I haven't been to many cocktail parties either. I think it was more metaphorical. When I was in graduate school, I knew students and faculty who seemed never to have said "I haven't read it" when the "it" pertained to something of substantial reputation. There is no humility in confessing you haven't read "Twilight" or "Fifty Shades of Gray". I confess that I often derive pleasure from my ignorance of popular culture. The snob in me says, "If it's popular, it must be bad." This type of ignorance (of pop culture in its varieties) can become a source of strange pride. But I digress.

I guess my object in creating this list was to point out that anyone who loves to read must choose NOT to read far more good/great books than he or she chooses to read. I've never seen a list that addresses this question. What drives our choice of what not to read when the "no" list must include books that are really good?

I find that choice interesting. However, not many people have added books to the list, so more readers probably share your dim view of the subject.


message 8: by Alex (last edited Jun 06, 2013 04:37PM) (new)

Alex Johnston 'What is interesting is why you find them boring. You don't think it says anything about you?'

Mm, no, not really. My reason for saying so is that I've read plenty of comments by readers who like those writers, but who find writers I enjoy (e.g. Joyce, Stevens, Ashbery) impossibly difficult - or rather, as they put it, 'impenetrable', 'academic', whatever. Whereas I think I just lack the patience to read Thackeray and Eliot, who spend a great deal of time getting to points that I saw coming a long time earlier.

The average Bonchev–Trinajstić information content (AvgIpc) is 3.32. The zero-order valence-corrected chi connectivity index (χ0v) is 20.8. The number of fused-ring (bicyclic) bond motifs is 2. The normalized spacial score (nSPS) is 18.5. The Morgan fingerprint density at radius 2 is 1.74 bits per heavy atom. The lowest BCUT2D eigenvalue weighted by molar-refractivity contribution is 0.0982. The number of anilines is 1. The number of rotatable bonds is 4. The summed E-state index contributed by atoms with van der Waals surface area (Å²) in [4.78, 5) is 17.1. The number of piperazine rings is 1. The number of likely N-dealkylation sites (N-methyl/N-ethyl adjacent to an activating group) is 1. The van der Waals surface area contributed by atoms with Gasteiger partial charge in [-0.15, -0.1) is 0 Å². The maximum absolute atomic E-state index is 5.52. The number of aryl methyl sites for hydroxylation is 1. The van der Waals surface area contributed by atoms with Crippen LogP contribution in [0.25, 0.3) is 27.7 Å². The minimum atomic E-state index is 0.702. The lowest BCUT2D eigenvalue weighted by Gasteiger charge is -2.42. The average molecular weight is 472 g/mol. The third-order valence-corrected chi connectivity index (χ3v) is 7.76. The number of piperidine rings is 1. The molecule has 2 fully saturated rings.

'I don't think I have yet read a critic who has changed my opinion about an author I've read.' Whereas I think that's the greatest service a critic can provide. My favourite critical essays are the ones that take a writer I thought I had got to the bottom of, and show that writer to me from a completely unexpected angle. I had pretty much made up my mind about Kipling until I read CS Lewis, of all people, on him - and I am not a great CS Lewis fan, by any means, but his essay on Kipling is masterly. Edmund Wilson was brilliant at taking a writer or a piece of writing you had thought uninteresting and making you see it in a new way. It's one of the reasons he was a bad critic of work by his contemporaries; he needed to own, critically, the stuff he wrote about, which is why when he tried to talk to Nabokov about N's own work he couldn't help being patronising, which in turn enraged Nabokov, and so their friendship ended up breaking down because Nabokov's whole stance as a writer was that his work had absolutely no secrets for him but was a contrivance he'd mastered on every level, etc.